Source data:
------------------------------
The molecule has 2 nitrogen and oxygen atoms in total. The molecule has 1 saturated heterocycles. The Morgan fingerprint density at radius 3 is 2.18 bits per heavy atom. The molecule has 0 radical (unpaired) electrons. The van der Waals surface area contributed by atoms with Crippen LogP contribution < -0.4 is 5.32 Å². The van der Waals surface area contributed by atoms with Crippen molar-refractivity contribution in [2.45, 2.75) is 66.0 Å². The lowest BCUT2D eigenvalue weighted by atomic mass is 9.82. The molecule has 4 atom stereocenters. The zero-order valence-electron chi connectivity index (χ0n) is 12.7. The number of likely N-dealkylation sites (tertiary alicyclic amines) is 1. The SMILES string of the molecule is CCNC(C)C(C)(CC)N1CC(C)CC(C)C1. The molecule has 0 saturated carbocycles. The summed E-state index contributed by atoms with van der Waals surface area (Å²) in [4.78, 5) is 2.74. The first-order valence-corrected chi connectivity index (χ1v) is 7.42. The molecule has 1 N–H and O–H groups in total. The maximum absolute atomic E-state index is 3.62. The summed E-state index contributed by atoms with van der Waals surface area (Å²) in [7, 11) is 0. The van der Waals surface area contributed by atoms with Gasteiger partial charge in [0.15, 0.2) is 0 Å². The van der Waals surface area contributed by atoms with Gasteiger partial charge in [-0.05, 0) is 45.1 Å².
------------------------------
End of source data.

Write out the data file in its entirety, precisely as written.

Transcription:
The molecule has 2 nitrogen and oxygen atoms in total. The molecule has 1 saturated heterocycles. The Morgan fingerprint density at radius 3 is 2.18 bits per heavy atom. The molecule has 0 radical (unpaired) electrons. The van der Waals surface area contributed by atoms with Crippen LogP contribution < -0.4 is 5.32 Å². The van der Waals surface area contributed by atoms with Crippen molar-refractivity contribution in [2.45, 2.75) is 66.0 Å². The lowest BCUT2D eigenvalue weighted by atomic mass is 9.82. The molecule has 4 atom stereocenters. The zero-order valence-electron chi connectivity index (χ0n) is 12.7. The number of likely N-dealkylation sites (tertiary alicyclic amines) is 1. The SMILES string of the molecule is CCNC(C)C(C)(CC)N1CC(C)CC(C)C1. The molecule has 0 saturated carbocycles. The summed E-state index contributed by atoms with van der Waals surface area (Å²) in [4.78, 5) is 2.74. The first-order valence-corrected chi connectivity index (χ1v) is 7.42. The molecule has 1 N–H and O–H groups in total. The maximum absolute atomic E-state index is 3.62. The summed E-state index contributed by atoms with van der Waals surface area (Å²) in [7, 11) is 0. The van der Waals surface area contributed by atoms with Gasteiger partial charge in [0.15, 0.2) is 0 Å². The van der Waals surface area contributed by atoms with Gasteiger partial charge in [-0.05, 0) is 45.1 Å².